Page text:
As a boy, I set the ambitious goal of learning ten foreign languages. I’m not sure how I came up with the number ten, but once I picked ten I stuck to it. And I’m still sticking to it even if it’s an unrealistic goal. As of today, I am still many languages away from achieving fluency in ten. But I like ten because it’s a nice round number.
I have had several setbacks along the way. For example, people would tell me, “Learn to speak English first!” (Have you ever noticed that people who insist that foreigners learn English only speak English? I’d like to see them learn another language!) Of course, they were right because my first language was Spanish. I spoke English very poorly at first and later with a foreign accent.
In my quest for foreign language fluency, I have studied many languages over the years. At Divine Heart Seminary, I took French as an elective my sophomore year in addition to Spanish with Señor Mordini. When I went to Tilden Technical High School, I continued my French studies with disastrous results, about which I wrote a blog post. At Gage Park High School, I gave up on foreign languages altogether.
In the Marines, I tried learning Japanese from a roommate who was stationed in Okinawa, Japan. I learned only as much Japanese as he knew, which wasn’t very much. But I can still say, “Domo arigato” and “Sayonara“! During this time, I spent a lot of time reading. I many read books on English grammar. I would check out books on grammar and writing from the library and read them cover to cover. My Marine roommates thought I was crazy, but that helped because then they avoided started trouble with me. I also bought a Spanish/English dictionary and I would browse through it to improve my Spanish vocabulary. I got this great idea from reading the biography of O. Henry who read a dictionary that he received as a gift for the first book he had ever read. Amazingly, I also improved my English vocabulary.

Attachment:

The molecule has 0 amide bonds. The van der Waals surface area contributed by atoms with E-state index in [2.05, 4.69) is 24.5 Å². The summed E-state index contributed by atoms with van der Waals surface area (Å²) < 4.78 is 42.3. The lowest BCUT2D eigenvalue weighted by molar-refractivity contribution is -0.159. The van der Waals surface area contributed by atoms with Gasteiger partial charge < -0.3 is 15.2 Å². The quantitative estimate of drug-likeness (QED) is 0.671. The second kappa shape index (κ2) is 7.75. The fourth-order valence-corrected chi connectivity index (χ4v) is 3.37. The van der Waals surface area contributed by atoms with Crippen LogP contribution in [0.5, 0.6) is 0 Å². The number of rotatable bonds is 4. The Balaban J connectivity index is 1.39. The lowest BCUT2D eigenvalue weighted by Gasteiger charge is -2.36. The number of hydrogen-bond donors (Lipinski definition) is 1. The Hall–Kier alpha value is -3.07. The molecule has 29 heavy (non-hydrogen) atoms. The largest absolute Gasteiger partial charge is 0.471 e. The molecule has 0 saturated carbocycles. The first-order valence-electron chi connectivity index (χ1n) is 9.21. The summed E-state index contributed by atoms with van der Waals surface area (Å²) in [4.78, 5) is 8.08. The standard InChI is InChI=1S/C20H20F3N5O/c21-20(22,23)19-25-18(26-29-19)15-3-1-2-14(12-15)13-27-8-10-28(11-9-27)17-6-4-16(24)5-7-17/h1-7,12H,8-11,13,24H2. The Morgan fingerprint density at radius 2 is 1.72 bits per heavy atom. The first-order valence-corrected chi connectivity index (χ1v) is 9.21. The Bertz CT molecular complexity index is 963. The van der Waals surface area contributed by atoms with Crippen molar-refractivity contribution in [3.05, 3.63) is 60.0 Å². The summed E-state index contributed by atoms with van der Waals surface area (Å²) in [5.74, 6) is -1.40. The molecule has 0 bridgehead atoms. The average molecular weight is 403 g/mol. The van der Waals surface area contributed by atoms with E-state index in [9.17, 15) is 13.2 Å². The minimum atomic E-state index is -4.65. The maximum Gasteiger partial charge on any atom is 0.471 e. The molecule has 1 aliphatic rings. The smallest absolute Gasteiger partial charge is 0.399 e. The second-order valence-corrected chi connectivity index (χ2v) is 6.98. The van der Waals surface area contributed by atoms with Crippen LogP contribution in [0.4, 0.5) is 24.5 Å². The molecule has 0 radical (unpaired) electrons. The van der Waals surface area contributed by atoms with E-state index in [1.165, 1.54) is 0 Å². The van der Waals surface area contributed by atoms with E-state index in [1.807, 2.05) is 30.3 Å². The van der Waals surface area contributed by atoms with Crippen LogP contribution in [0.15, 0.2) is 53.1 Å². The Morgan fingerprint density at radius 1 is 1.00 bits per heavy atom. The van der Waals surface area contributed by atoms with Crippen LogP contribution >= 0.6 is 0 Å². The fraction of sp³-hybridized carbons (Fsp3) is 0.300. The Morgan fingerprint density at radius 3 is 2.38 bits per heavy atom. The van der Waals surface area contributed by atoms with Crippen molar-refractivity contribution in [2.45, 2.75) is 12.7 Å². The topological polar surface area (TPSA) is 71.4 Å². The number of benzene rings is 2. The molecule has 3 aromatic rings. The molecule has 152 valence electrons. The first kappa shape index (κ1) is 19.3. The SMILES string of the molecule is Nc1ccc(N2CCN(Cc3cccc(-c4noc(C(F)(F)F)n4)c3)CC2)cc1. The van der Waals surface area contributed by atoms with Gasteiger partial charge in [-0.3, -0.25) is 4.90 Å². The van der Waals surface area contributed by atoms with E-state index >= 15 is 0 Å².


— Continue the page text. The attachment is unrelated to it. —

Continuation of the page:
When I finally went to college, I studied Spanish in earnest for the very first time. The grammar I had learned from the English grammar books helped me immensely with the Spanish grammar that we studied in class. I also took Portuguese and did well in class, but I never did learn to speak Portuguese fluently because of a lack of time and contact with Portuguese speakers. I took Latin because I thought it would be fun and might prove helpful for the foreign language requirement if I actually went on for my Ph.D. Well, I didn’t learn to speak Latin either. Not that anyone speaks Latin anymore, but I did learn the difference between the relative pronouns who and whom.
So, I thought I would take a practical language that someone actually speaks worldwide. I studied Russian for four semesters. There were very few cognates! It was only then that I realized that I had only studied Romance languages, other than English, and learning new vocabulary was fairly easy because of all the cognates derived from Latin. Sadly, I did well in Russian class, but I can’t speak Russian either.